You have described this experience so accurately, so perfectly. I discovered something very similar when I moved into full time freelance work, though it wasn’t fiction writing. What I learned is that I am always – ALWAYS – more creative when I can pay my bills. Even if I don’t have all the time I want. In fact, I am often more creative around the structure of a daytime job, even though the grass usually seems greener near the folks who have given theirs up. What I think would be ideal – for me- is to be able to afford to live on 20 hours a week wage slavedom, and write around that. I supposed that is as close to retirement (do you want fries with that?) as I am going to get. Have a lovely trip. And remember: you can be funny and lovely and fine in any scenario.

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    1. lorilschafer Post author

      You’re exactly right, Paula. I actually had the 20-hour-a-week thing going for a while, and it sure seemed as if I got a heck of a lot more done – not to mention the comfort factor of still making enough money to keep food in my belly. I also think there’s something to be said for not confining oneself to one type of activity. Although I’m a bit burnt out on mathematical work, I can absolutely see myself wanting to pick it up again one day. I think I would find it a refreshing change – much as I find writing a refreshing change now.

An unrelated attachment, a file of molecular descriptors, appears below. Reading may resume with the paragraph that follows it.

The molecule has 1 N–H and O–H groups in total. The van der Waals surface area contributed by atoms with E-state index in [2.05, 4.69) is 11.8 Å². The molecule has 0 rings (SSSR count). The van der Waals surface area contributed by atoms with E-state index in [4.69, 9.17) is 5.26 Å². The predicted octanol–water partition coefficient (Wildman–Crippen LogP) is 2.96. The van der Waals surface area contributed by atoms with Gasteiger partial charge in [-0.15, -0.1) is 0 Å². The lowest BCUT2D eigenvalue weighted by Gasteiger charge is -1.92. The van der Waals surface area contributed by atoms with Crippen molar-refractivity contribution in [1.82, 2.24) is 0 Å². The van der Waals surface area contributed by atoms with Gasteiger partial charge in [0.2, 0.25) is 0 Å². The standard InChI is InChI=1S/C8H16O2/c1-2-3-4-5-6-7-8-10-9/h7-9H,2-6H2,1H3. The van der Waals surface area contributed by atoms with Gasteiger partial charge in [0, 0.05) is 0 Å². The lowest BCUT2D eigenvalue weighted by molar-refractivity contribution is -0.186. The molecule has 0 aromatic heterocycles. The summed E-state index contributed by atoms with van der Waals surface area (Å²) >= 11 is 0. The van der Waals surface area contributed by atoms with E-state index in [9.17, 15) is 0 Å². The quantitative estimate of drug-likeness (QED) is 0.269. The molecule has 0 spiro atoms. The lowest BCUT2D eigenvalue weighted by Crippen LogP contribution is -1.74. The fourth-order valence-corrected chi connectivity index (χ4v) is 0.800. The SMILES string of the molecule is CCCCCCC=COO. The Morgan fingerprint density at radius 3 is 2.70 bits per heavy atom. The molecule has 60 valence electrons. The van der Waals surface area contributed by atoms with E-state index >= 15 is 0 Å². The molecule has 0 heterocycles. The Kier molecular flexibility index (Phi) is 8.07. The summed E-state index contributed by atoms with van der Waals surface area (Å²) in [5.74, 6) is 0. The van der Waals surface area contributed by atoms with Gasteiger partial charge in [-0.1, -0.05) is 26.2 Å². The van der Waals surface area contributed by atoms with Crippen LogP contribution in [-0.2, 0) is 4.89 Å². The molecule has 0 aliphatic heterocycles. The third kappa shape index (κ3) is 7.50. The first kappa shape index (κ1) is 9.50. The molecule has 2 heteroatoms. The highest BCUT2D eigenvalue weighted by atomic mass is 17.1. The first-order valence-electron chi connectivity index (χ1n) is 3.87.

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  7. TanGental

    You make it sound a bit like my laundry heap; it’s always there, it’s always the wrong mix of whites and coloureds and things that need boiling or hand washing but never quite enough or too much for a load and then someone comes to stay and it explodes with towels and sheets and duvet covers and stuff… And then there’s the bloody ironing and the shirt I really need for tomorrow that I hadn’t banked on needing for a week… Yes yes yes to writing; no no no to laundry.

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  8. Brianna Soloski

    I was unemployed from June 2008 to October 2010. It was in 2010 that I finally found my footing and started my own freelance business. Now, at nearly the four year mark, I’ve starting to see some success. It is in doing the icky work, the not so fun stuff, that I have found my clients and found a way to survive as a freelancer.

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    1. lorilschafer Post author

      Thank you for those sobering yet reassuring remarks. It is easy to forget sometimes that the grunt work serves a purpose – which is, of course, why we do it. What an abundance of patience you must have! I really admire that.

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      1. Brianna Soloski

        I had to learn patience. I’m the most impatient person around. I also had to learn not to back down. If I’m owed something, I fight until I get it. The irregularity of freelance pay doesn’t allow me to quit my day job, but the work is becoming much steadier.

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  9. Norah

    Oh Lori, I’m exhausted just listening to you. But I know what you mean. Every time I think I’m getting closer to my goal, there’s something else I have to learn or do – the writing keeps on getting pushed further back into the corner and all the other things pile up in front and hide it! Enjoy your trip. Get your writing done. Yes! Yes! Yes!

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    1. lorilschafer Post author

      That’s exactly what it’s like – sticking writing in a corner. Bad writing! Time out for you! The worst part is, I actually enjoy some of the auxiliary stuff. I mean, who doesn’t want to make a book trailer? Sounds fun, doesn’t it? But definitely a distraction.